If this film is about Choy Lay Fut, then except for a few scenes and moments it’s more about Jie trying to cultivate a silly relationship with Xia that could have been left on the cutting room floor, but takes up the majority of the film’s running time. The few moments that actually have to do with their training are okay, the best being the training sequence with the three masters, one of whom is Shaw Brothers star Lar Kar Wing as a Hung Gar master. Even this isn’t very well done, leaving us with a brief montage of their training with these masters, which really should have taken up a far larger part of the film. At least the music was cool in this scene. The only real fights come at the end of the film during the tournament, but these are horribly edited, and the best fight involves Kane Kosugi and Ian Powers, but even that is compromised in post-production. If the fight choreography is good, I sure as hell couldn’t tell as they went MTV crazy with the editing. Also, a fight between Yuen Wah and Sammo Hung takes place on a mountain with obvious green screens being the background for the fight. So they couldn’t find one damn real mountain in China to film on? Really?

Sammy Hung is okay, but has a looooong way to go before he’s anywhere near as good as his father. Kane, on the other hand, is every bit as good as you would expect, and is a better actor than Sammy. Both boys are still young, and can forge their own path in martial arts cinema, but they’ll need to get away from films like this. The script itself is terrible and only Yuen Wah’s fun character keeps things from going completely bad.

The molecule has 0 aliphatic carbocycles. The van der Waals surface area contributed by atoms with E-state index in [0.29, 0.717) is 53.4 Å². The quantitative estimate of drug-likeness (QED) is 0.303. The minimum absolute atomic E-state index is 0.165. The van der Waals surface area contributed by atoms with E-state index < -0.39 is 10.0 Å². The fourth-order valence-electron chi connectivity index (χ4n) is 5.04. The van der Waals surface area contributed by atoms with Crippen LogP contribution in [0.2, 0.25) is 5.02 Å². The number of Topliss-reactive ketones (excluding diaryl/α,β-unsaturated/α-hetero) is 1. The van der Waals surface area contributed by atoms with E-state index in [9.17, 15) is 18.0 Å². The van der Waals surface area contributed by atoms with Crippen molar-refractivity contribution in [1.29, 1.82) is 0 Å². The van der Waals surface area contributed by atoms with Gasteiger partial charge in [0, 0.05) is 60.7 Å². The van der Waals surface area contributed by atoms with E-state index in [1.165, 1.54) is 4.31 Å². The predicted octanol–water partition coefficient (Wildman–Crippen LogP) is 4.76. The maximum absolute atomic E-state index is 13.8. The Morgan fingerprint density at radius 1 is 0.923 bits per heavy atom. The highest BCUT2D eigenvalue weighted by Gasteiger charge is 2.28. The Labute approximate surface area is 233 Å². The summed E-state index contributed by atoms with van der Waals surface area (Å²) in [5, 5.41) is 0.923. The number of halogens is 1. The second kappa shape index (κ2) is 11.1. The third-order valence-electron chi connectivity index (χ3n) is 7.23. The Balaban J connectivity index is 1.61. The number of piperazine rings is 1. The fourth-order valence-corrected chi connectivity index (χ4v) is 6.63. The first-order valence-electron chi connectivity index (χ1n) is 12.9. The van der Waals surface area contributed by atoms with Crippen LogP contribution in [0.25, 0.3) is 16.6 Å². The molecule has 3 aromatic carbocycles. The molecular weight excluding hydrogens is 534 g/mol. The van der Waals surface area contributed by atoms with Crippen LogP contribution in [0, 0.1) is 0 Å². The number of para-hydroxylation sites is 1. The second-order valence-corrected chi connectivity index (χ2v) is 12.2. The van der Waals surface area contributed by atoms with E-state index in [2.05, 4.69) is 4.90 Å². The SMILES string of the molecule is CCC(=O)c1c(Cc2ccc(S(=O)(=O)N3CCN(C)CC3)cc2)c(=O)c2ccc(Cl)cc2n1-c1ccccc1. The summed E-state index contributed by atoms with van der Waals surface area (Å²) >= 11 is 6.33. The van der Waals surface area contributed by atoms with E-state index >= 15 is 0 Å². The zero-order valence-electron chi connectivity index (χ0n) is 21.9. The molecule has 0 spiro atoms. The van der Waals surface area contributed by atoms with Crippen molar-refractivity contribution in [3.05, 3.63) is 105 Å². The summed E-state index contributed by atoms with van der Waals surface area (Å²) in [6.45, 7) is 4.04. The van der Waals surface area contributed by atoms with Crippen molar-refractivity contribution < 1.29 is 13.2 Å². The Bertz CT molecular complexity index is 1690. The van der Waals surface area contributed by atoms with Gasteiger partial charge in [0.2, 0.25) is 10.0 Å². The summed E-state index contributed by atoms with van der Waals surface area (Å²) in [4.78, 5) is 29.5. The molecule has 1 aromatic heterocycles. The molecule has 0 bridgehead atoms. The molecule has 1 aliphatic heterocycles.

If you are looking for a film about Choy Lay Fut, you won’t find it here. Nothing about the form is explained, and it ends up being a film that has no heart, no character, and not much in the way of fighting, which is the cardinal sin here. Probably the most disappointing film of the year for me so far. It does have really cool soundtrack, however. If only more care had been placed into the film itself.

(On a scale of 1-10, 10 being the best):

CHOREOGRAPHY: (4) Of all of Sammo’s films, this one has to be the worst. It’s hard to say who the real culprit is, Sammo himself or the editing, but both combine to make a really weak effort.